Thanks Kene, and here is another example of strategic litigation that further underscores the critical importance of the role of the court in tackling violations of privacy in digital health and addressing human rights, stigma and discrimination more broadly.  The High Court of Kenya has as recent as on 30th July 2020 awarded Kenyan Shillings Kshs. 2,000,000 approximately US$20,000- in general damages to a woman living with HIV whose right to privacy was violated by Nairobi Hospital and Liberty Assurance. In a landmark judgment, Justice Weldon Korir declared that the disclosure of HIV status of the petitioner by the hospital and insurance company to her employer without her knowledge and consent was a violation of her right to privacy under section 70(c) of the repealed Constitution. The Petitioner had in 2007 been admitted at Nairobi Hospital who on learning her HIV status disclosed the same to the insurance company who in turn disclosed to the petitioner’s employer. This chain of violation of right to privacy exposed the petitioner to stigma and discrimination, which she suffered immensely at her workplace.

This litigation was supported by Kenya Legal and Ethical Issues Network on HIV/AIDS (KELIN), one of UNDP Partners and Sub Recipients under the Global Fund funded Africa Regional HIV Grant: Removing Legal Barriers which aimed to address human rights barriers faced by vulnerable communities in Africa and facilitate access to lifesaving health care.

https://www.kelinkenya.org/court-orders-nairobi-hospital-and-liberty-insurance-to-pay-kshs-2-million-as-damages-for-breach-of-privacy-and-confidentiality-%ef%bb%bf/ utm_source=feedburner&utm_medium=email&utm_campaign=Feed%3A+kelinkenya+%28Kenya+Legal+%26+Ethical+Issues+Network+on+HIV%2FAIDS%29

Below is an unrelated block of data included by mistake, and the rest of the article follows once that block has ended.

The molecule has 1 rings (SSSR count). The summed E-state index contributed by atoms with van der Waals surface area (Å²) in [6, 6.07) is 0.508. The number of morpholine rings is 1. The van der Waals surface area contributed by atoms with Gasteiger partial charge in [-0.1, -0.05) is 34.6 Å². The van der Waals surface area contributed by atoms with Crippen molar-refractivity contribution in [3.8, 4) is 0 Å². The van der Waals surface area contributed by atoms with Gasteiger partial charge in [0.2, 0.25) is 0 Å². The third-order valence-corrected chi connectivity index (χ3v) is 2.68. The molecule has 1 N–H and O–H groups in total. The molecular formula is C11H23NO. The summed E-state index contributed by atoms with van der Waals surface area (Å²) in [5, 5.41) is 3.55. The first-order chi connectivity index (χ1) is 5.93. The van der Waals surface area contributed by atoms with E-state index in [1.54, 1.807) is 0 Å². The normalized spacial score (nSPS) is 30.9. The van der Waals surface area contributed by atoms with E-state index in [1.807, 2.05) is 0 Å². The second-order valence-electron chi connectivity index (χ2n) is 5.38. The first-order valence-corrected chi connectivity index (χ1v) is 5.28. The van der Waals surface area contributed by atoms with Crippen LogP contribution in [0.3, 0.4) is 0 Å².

Emma Day

Thanks for a really interesting discussion so far.

I do a lot of work as a consultant for UNICEF, and I am currently looking at children's data privacy rights in the context of health tech. I would be very interested if anyone is able to point me to any cases in which children have been given special treatment and extra data privacy protections in a public health context - this includes adolescents under the age of 18. 

In the context of Covid19 I am finding that a lot of countries are engaging in public private partnerships which can evolve quite rapidly. One of the most concerning of these is Palantir who have offered $1 contracts to nations and development organisations to assist with the processing of health data related to Covid19. In the UK the government's contract with Palantir was the subject of a freedom of information request and was found to have breached UK Data Privacy laws. The idea of a national policy on digital health is an interesting one, but there does seem to be a role for the UN in setting guidelines, especially when governments contract with digital health providers from outside their own country, as well as guidelines on the use of digital health tools in emergency contexts.